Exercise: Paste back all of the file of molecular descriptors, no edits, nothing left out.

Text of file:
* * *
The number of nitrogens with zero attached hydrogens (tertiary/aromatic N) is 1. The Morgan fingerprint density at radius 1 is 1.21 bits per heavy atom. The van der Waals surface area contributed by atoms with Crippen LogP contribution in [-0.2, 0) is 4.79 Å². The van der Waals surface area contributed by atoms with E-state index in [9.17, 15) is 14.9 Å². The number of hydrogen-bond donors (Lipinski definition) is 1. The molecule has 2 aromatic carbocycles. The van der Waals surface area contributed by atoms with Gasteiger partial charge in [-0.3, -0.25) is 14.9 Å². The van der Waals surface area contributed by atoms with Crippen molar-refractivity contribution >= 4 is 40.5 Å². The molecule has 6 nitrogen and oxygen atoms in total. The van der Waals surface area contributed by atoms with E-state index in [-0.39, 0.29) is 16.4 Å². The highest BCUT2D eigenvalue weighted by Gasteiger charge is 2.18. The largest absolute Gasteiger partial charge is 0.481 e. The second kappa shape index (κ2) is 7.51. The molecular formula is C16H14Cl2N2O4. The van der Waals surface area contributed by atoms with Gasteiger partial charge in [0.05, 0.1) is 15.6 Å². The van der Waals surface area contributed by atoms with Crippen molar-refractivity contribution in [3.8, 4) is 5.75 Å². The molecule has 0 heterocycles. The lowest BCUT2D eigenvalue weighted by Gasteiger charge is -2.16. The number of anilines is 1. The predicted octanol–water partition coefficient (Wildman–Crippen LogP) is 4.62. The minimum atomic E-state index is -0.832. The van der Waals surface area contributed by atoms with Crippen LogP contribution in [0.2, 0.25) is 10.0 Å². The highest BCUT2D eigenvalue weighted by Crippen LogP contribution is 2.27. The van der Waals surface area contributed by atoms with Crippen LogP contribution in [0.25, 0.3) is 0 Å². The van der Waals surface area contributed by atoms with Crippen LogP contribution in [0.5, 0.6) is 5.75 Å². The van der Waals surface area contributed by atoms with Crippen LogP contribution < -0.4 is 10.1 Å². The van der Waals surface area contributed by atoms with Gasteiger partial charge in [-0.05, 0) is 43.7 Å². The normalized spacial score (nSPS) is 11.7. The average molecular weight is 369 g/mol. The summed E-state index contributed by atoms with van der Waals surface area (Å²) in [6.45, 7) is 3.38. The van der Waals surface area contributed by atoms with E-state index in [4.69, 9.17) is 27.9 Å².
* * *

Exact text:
The number of nitrogens with zero attached hydrogens (tertiary/aromatic N) is 1. The Morgan fingerprint density at radius 1 is 1.21 bits per heavy atom. The van der Waals surface area contributed by atoms with Crippen LogP contribution in [-0.2, 0) is 4.79 Å². The van der Waals surface area contributed by atoms with E-state index in [9.17, 15) is 14.9 Å². The number of hydrogen-bond donors (Lipinski definition) is 1. The molecule has 2 aromatic carbocycles. The van der Waals surface area contributed by atoms with Gasteiger partial charge in [-0.3, -0.25) is 14.9 Å². The van der Waals surface area contributed by atoms with Crippen molar-refractivity contribution >= 4 is 40.5 Å². The molecule has 6 nitrogen and oxygen atoms in total. The van der Waals surface area contributed by atoms with E-state index in [-0.39, 0.29) is 16.4 Å². The highest BCUT2D eigenvalue weighted by Gasteiger charge is 2.18. The largest absolute Gasteiger partial charge is 0.481 e. The second kappa shape index (κ2) is 7.51. The molecular formula is C16H14Cl2N2O4. The van der Waals surface area contributed by atoms with Gasteiger partial charge in [0.05, 0.1) is 15.6 Å². The van der Waals surface area contributed by atoms with Crippen molar-refractivity contribution in [3.8, 4) is 5.75 Å². The molecule has 0 heterocycles. The lowest BCUT2D eigenvalue weighted by Gasteiger charge is -2.16. The number of anilines is 1. The predicted octanol–water partition coefficient (Wildman–Crippen LogP) is 4.62. The minimum atomic E-state index is -0.832. The van der Waals surface area contributed by atoms with Crippen LogP contribution in [0.2, 0.25) is 10.0 Å². The highest BCUT2D eigenvalue weighted by Crippen LogP contribution is 2.27. The van der Waals surface area contributed by atoms with Crippen LogP contribution in [0.25, 0.3) is 0 Å². The van der Waals surface area contributed by atoms with Crippen LogP contribution in [0.5, 0.6) is 5.75 Å². The van der Waals surface area contributed by atoms with Crippen LogP contribution < -0.4 is 10.1 Å². The van der Waals surface area contributed by atoms with Gasteiger partial charge in [-0.05, 0) is 43.7 Å². The normalized spacial score (nSPS) is 11.7. The average molecular weight is 369 g/mol. The summed E-state index contributed by atoms with van der Waals surface area (Å²) in [6.45, 7) is 3.38. The van der Waals surface area contributed by atoms with E-state index in [4.69, 9.17) is 27.9 Å².